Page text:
Foote: There are going to be a lot of "second looks" at certification. There's a milk price-fixing case in the Southeast, in which the judge has flipped back and forth on whether that class would be certified. (See In re Southeastern Milk Antitrust Litig., No. 08-MD-1000 (E. D. Tenn.).) What we're likely to see, as judges make rulings on class certification motions, is that both sides are educated by those rulings and are then able to bring a new certification motion or to seek to decertify.

Reback: Recently, some critics have argued that these class actions don't add a lot to antitrust enforcement, and that has animated the courts to make it more difficult to bring class action cases. In California, there have been a number of class action cases where the government did next to nothing, and the burden is carried by the plaintiffs bar for antitrust enforcement. Do you have views about that?

Tabacco: Government resources are limited. Even when they do get involved in criminal price-fixing cases, they'll oftentimes negotiate a plea that's really specifically designed not to enhance the ability of the private bar to rely on the plea agreement.

Fiala: Defendants' interests must be balanced with a desire for private enforcement. The risks of going to trial in a class action are so great as to often induce a defendant to settle even if the merits are strong. So the Supreme Court and now the circuit courts are recognizing that for defendants, there needs to be a high bar before a class claim can go forward.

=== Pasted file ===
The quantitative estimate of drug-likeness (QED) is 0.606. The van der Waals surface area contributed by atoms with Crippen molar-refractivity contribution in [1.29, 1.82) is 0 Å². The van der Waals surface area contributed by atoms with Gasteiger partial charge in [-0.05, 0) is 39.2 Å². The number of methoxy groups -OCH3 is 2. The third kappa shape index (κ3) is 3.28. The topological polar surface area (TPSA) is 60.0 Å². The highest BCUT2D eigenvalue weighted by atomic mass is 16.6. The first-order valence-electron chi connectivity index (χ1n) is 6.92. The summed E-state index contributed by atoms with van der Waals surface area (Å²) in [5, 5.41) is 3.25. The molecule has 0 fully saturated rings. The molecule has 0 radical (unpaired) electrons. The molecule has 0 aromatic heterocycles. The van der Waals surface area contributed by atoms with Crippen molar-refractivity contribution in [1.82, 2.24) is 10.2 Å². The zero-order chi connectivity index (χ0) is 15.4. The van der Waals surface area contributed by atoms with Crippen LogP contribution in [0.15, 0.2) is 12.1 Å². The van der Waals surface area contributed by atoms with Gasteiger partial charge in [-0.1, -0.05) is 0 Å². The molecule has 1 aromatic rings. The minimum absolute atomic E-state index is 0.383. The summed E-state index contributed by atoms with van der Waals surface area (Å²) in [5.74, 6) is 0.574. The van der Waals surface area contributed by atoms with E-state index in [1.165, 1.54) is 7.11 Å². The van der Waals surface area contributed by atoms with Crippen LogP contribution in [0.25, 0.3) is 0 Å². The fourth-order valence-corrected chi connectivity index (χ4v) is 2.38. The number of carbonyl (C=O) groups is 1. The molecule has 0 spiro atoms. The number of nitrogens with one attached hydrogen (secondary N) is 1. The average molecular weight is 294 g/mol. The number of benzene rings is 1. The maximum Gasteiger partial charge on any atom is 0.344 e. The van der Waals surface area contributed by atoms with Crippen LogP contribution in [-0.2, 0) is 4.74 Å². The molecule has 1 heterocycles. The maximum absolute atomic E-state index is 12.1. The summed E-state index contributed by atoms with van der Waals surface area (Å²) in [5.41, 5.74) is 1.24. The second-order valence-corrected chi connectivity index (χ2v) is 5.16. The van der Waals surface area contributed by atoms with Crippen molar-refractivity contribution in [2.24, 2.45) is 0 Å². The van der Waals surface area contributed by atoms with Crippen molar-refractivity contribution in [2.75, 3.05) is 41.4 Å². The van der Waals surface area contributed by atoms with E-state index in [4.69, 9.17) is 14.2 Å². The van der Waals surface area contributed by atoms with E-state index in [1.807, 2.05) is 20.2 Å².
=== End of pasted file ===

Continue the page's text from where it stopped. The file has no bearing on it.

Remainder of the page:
Foote: Another factor in the equation of antitrust enforcement is that there's been an unprecedented level of plaintiffs opting out in the last ten years, especially large corporate opt-out plaintiffs. We saw that in the DRAM litigation (In re Dynamic Random Access Memory (DRAM) Antitrust Litig., No. 02-MD-1486 (N.D. Cal.)), the SRAM litigation (In re Static Random Access Memory (SRAM) Antitrust Litig., No. 07-MD-1819 (N.D. Cal.)) and the LCD litigation (In re TFT-LCD (Flat Panel) Antitrust Litig., (No. 07-MD-1827 (N.D. Cal.)). Many big companies are choosing to pursue their own claims, and that's another form of private enforcement that adds to the mix.